Sue Arnold: Broken drains and non-existent trains

With any luck, you may get a plumber from Poland who knows what he's doing
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The Independent Online

In between jetting round the world conferring with heads of state, having banquets in Brussels and taking holidays in celebrity villas, it might not be a bad idea for Mr Blair to spend a whole day once in a while just being an ordinary person. No one would deny that it is deeply frustrating to have President Chirac refuse to give you your £3bn refund, but at least Mr Blair didn't have to spend 45 minutes at the end of a telephone waiting to be told that he wasn't going to get one. That's how long I've just spent waiting to get through to National Rail Enquiries about mine.

In between jetting round the world conferring with heads of state, having banquets in Brussels and taking holidays in celebrity villas, it might not be a bad idea for Mr Blair to spend a whole day once in a while just being an ordinary person. No one would deny that it is deeply frustrating to have President Chirac refuse to give you your £3bn refund, but at least Mr Blair didn't have to spend 45 minutes at the end of a telephone waiting to be told that he wasn't going to get one. That's how long I've just spent waiting to get through to National Rail Enquiries about mine.

Oh, well done sir - you spotted the deliberate mistake. National Rail Enquiries doesn't give refunds; it gives accurate, up-to-date information about train times. If only. That's precisely why I'm trying to get a refund, but that's another story for another day. My point is simply that if Mr Blair were to spend, say, one day a month being an ordinary person sitting at the end of a telephone or attempting to sit on a non-existent train or waiting for a service engineer to show up or a special delivery package to arrive or standing in a bus queue or begging the snooty girl at the doctor's surgery for an appointment before August, chances are he might be more inclined to do something about indifferent customer service, hopeless public transport and the ongoing inefficiency of the National Health Service that ordinary people like you and me have to put up with all the time.

The hardest thing about being turfed out of No 10 after 11 years, according to John Sergeant's new book about Mrs Thatcher, was having to do humdrum things for herself - like finding a plumber. She and Denis had been lent a flat in Eaton Square by Henry Ford's widow who uses it only one or two days a year and said that it would be a privilege to have Britain's greatest ever prime minister - correction, Britain's greatest ever ex-prime minister - use it.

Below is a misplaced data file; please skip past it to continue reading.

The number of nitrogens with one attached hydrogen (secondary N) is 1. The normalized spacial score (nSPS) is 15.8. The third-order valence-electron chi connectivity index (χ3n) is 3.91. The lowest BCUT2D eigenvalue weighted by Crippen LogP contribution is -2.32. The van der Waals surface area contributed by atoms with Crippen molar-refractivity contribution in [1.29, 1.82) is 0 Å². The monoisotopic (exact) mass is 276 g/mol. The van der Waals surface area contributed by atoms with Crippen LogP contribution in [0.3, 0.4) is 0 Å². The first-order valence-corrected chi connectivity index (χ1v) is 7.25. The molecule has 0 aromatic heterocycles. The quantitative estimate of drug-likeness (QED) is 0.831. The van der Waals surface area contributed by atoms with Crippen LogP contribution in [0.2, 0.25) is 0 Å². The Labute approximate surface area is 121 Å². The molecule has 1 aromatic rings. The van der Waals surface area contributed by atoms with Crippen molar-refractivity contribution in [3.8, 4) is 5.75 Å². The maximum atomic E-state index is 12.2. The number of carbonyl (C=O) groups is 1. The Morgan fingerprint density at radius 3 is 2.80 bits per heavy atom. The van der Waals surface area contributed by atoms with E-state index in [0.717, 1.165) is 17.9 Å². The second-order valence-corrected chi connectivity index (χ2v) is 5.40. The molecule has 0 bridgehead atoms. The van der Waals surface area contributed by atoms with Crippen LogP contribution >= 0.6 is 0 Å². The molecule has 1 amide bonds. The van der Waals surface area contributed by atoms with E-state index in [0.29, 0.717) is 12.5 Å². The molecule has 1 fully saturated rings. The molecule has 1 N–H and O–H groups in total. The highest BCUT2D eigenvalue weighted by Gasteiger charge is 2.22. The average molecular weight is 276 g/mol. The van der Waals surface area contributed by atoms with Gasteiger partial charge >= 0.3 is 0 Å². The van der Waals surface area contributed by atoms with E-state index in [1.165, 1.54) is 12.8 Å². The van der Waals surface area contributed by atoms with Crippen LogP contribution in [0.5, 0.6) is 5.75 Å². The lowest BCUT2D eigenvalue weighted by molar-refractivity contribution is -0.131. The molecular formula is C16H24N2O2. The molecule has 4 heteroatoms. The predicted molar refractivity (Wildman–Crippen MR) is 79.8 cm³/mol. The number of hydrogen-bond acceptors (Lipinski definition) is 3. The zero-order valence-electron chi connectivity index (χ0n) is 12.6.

Incredible as it may seem, even fabulously luxurious millionaire flats in Eaton Square have leaks, and back in November 1990 poor Mrs Thatcher found herself standing there like the little Dutch boy with his finger in the dyke all on her own (Denis was almost certainly playing golf with Bill Deedes at the time) having to deal with it. The logical thing would have been to call the home secretary David Waddington but hang on, wasn't he a wet which, in the circumstances, wouldn't have been much good. In any case, he was probably too busy like everyone else plotting who was to be the new incumbent of No 10. So anyway Mrs Thatcher did the next best thing. She asked Charles Powell a former senior diplomat at the British embassy in Washington and her long-time foreign affairs adviser to help. He suggested looking in the Yellow Pages - that's the sort of quick-fire response that immediately puts a fellow on the fast track for a plum Foreign Office posting.

Afterwards, apparently she told Powell how surprised she had been at how much it had cost. See what I mean. Prime ministers are totally out of touch with reality. What's more, I bet Charles Powell, now Baron Powell of Bayswater by the way, didn't advise her to skip all the Yellow Page entries beginning with A, either, as all of us who use classified directories know from bitter experience. Steer well clear of the ABC, Action and Advanced Plumbers and go straight to the X, Y and Zs. With any luck, you may even get a plumber from Poland who knows what he's doing.

To some extent, Mr Blair is lucky. When he leaves No 10, he will at least have a wife who keeps a sharp eye on expenses. I can't see Cherie easily parting with £600 for unblocking a drain as my husband was recently charged by emergency plumbers. Six hundred quid seemed a bit steep for 30 minutes work, he said mildly. They'd had to use a lot of chemicals, they replied, their body language implying that if he didn't pay up they'd squirt a few chemicals in his face.

The other problem Mrs Thatcher had when she left office was dialling numbers on the telephone. As PM, all she did was pick up the phone and say get me Mark. Just as well the Widow Ford's phone was working. I can't imagine the Iron Lady waiting in for a BT service engineer as patiently as my friend Edward in Derbyshire whose phone has been on the blink for two weeks. The department that makes BT appointments has moved to Delhi and sounds about as efficient as the National Rail Enquiries call centre in Kuala Lumpur that gave me the wrong train time. Forget Oftel and Ofrail. Just get off your power trip occasionally, Mr Blair, and see how the other half lives.

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